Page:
Trying Voluntary COOL....Again

Food industry tries more unified approach to voluntary country-of-origin labeling to address problems with mandatory rule. Compiled by staff

Published on: May 26, 2004

The food industry is implementing a voluntary country-of-origin labeling (COOL) program to help the food chain to realistically address the problems associated with the mandatory country-of-origin labeling program. Although a voluntary program has been in place since 1998, few members have participated.

The organizations representing beef, pork, seafood, fruits, vegetable growers and shippers, as well as U.S. food processors, wholesalers and retailers say this time it will be different. Companies have had the ability to voluntarily label by petitioning USDA for permission to include country-of-origin information on their products since the mid-1990s. In addition, the farm bill provision that made COOL the law of the land allows companies to label voluntarily until the mandatory labeling is implemented.

"We support the voluntary labeling approach because it informs consumers about agriculture products' country-of-origin and benefits U.S. producers by promoting American-grown foods," a statement released by the National Cattlemen's Beef Association, National Pork Producers Council, United Fresh Fruit and Vegetable Association, National Fisheries Institute, Produce Marketing Association, American Meat Institute, National Meat Association, Food Marketing Institute, National Grocers Association, and National Food Processors Association.

"This cooperative effort is built upon the commitment of all segments of the food production chain to work together to benefit both producers and consumers by providing product origin information without burdening anyone with added costs," the joint statement says. "Under this voluntary program, the labeling responsibility is placed in the hands of producers, processors, and retailers who choose to participate. Ultimately, however, the choice is in the hands of consumers at the retail market meat and fish cases and in the fruit and produce aisles."

Senators Tom Daschle, D-S.D., and Tim Johnson, D-S.D. introduced new legislation last week that would implement COOL by the original September 30, 2004 deadline.

"I am particularly disturbed by reports that that the opponents of COOL are further undermining mandatory labeling by suggesting that we should let the large meatpackers label voluntarily," Daschle adds. "This is nothing but a ploy. Large meatpackers have refused to label voluntarily for years, and it is critical that we implement mandatory labeling to provide consumers the information they deserve."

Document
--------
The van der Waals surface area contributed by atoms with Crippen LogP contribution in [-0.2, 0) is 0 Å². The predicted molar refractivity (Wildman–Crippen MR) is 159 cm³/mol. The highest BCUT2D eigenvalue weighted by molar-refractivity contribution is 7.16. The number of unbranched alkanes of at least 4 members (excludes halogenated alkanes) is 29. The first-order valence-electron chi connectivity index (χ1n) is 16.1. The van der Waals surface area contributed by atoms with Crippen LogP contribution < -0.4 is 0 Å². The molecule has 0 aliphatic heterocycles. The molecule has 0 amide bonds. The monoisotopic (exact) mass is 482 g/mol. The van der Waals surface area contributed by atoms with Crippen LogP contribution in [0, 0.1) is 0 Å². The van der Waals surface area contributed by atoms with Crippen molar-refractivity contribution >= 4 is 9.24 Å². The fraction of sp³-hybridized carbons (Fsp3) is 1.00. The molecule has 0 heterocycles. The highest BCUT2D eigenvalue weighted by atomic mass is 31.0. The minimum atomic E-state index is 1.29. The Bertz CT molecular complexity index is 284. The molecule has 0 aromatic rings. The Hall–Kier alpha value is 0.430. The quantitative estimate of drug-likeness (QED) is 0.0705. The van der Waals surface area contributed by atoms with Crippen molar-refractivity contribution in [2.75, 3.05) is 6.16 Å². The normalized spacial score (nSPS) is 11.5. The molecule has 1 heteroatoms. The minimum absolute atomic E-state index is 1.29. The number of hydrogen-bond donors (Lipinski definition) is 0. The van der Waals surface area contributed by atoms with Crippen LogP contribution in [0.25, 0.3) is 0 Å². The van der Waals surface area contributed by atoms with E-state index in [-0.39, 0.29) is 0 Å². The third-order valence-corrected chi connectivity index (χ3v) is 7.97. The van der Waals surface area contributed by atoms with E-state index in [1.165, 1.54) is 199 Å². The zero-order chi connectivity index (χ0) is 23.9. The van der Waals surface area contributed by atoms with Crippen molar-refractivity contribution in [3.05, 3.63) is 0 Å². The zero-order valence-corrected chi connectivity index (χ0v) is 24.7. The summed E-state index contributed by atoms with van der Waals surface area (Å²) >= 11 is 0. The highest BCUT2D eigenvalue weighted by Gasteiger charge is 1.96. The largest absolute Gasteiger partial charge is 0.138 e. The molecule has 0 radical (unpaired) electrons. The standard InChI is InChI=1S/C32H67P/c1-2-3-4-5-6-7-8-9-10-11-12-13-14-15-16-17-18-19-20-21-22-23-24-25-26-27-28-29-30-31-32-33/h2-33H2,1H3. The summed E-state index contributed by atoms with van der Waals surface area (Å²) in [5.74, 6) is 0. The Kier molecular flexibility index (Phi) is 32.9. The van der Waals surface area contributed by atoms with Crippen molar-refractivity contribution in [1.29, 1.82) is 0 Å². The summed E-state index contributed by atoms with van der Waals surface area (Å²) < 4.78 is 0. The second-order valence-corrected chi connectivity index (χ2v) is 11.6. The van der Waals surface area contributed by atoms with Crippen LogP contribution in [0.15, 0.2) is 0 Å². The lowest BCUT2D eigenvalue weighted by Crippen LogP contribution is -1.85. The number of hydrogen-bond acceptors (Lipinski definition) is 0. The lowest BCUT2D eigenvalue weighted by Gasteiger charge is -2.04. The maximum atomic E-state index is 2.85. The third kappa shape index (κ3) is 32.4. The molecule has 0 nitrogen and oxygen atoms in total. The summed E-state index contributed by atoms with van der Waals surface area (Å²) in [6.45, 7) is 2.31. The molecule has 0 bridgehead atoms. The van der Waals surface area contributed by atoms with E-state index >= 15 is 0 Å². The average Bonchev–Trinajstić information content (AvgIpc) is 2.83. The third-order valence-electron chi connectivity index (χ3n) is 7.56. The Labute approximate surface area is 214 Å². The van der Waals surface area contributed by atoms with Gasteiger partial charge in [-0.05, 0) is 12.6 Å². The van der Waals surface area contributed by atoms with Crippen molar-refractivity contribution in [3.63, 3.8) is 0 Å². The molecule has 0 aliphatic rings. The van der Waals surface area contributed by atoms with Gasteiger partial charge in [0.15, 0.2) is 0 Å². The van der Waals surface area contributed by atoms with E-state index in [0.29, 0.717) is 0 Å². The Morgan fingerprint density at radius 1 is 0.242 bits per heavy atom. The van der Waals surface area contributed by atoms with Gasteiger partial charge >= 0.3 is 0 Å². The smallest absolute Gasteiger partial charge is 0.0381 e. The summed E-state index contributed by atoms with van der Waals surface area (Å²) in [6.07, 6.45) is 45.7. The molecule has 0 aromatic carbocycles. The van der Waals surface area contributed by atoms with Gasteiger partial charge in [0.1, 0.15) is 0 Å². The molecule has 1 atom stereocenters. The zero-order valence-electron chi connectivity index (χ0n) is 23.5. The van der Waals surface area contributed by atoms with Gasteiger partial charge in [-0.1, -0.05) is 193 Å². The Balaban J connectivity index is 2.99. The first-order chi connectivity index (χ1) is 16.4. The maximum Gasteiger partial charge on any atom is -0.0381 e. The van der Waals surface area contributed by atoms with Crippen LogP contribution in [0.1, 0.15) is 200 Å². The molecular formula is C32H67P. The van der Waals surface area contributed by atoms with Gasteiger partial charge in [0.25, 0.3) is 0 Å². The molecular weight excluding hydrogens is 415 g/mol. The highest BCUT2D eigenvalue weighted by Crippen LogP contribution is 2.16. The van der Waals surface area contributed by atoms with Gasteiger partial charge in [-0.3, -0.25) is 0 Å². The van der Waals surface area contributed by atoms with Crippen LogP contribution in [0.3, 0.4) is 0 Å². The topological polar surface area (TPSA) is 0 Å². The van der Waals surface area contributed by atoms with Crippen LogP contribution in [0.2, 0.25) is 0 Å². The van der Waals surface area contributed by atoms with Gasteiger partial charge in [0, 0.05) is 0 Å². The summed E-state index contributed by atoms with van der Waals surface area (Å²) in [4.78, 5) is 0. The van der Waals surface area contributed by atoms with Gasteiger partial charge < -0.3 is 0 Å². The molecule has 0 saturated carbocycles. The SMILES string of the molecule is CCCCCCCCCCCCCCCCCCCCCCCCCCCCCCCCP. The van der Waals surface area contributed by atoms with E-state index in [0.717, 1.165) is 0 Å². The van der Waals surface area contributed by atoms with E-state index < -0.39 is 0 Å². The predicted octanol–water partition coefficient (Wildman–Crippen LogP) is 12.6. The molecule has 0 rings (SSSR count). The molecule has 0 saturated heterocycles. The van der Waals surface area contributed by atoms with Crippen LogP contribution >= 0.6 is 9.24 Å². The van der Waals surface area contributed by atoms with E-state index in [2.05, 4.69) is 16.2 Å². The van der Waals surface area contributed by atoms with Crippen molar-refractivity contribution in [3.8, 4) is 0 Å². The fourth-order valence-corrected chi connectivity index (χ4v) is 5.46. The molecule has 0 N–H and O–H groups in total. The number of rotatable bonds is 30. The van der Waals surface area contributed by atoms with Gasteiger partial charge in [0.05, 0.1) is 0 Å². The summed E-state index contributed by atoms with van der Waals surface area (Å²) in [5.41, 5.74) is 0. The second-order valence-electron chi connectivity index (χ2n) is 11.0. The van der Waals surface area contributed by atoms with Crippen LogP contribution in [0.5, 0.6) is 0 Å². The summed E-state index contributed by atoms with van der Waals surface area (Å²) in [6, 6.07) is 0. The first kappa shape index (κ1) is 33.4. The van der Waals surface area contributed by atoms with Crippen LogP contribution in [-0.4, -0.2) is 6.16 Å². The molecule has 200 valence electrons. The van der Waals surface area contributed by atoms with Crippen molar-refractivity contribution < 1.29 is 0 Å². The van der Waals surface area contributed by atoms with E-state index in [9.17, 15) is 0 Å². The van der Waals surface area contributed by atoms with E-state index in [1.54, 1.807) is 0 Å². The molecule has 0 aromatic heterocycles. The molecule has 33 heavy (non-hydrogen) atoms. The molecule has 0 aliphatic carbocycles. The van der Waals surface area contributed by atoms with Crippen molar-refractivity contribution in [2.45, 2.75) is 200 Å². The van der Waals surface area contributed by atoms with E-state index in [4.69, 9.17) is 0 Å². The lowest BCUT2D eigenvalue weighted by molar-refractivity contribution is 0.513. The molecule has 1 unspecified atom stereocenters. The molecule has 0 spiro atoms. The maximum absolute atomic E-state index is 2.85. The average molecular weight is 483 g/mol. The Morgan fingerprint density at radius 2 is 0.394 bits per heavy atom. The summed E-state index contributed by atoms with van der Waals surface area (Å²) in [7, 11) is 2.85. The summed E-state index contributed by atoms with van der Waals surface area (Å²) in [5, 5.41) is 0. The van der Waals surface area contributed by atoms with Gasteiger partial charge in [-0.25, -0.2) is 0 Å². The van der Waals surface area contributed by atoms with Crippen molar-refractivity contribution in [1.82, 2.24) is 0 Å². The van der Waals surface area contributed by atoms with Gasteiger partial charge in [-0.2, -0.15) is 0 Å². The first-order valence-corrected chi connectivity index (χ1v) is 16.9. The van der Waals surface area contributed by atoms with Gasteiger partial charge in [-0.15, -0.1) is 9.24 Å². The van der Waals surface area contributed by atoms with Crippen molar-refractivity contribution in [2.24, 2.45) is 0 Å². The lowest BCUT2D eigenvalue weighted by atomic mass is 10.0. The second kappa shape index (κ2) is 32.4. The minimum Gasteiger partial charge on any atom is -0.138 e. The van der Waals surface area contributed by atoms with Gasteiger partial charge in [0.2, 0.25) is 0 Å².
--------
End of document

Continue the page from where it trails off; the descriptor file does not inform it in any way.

America's producers of cattle, pork, seafood, fruits and vegetables, packers, shippers, processors, wholesalers and retailers are united behind a voluntary program that:

  • Is market-driven - Consumer demand and industry promotional needs should shape the program.
  • Recognizes existing labeling programs - Products that identify the farm, state or region of origin or certified U.S. brands, such as Black Angus Beef, should not require additional country labels. USDA already recognizes hundreds of voluntary programs for beef, pork, seafood, fruits and vegetables.
  • Minimizes record-keeping - To the extent possible, country records made for other laws should suffice to verify where products originate. Only those companies that produce or directly import products should have to keep those records.
  • Allows flexibility - More than 75% of produce items already have some medium for providing country information, such as packaging, stickers and twist-ties. Allow the industry to use these mediums.
  • Is cost-effective - Labeling must be performed at the point in the supply chain where it is most efficient to do so. This may vary by product depending on the company that produces or imports the food and has firsthand knowledge of its origin.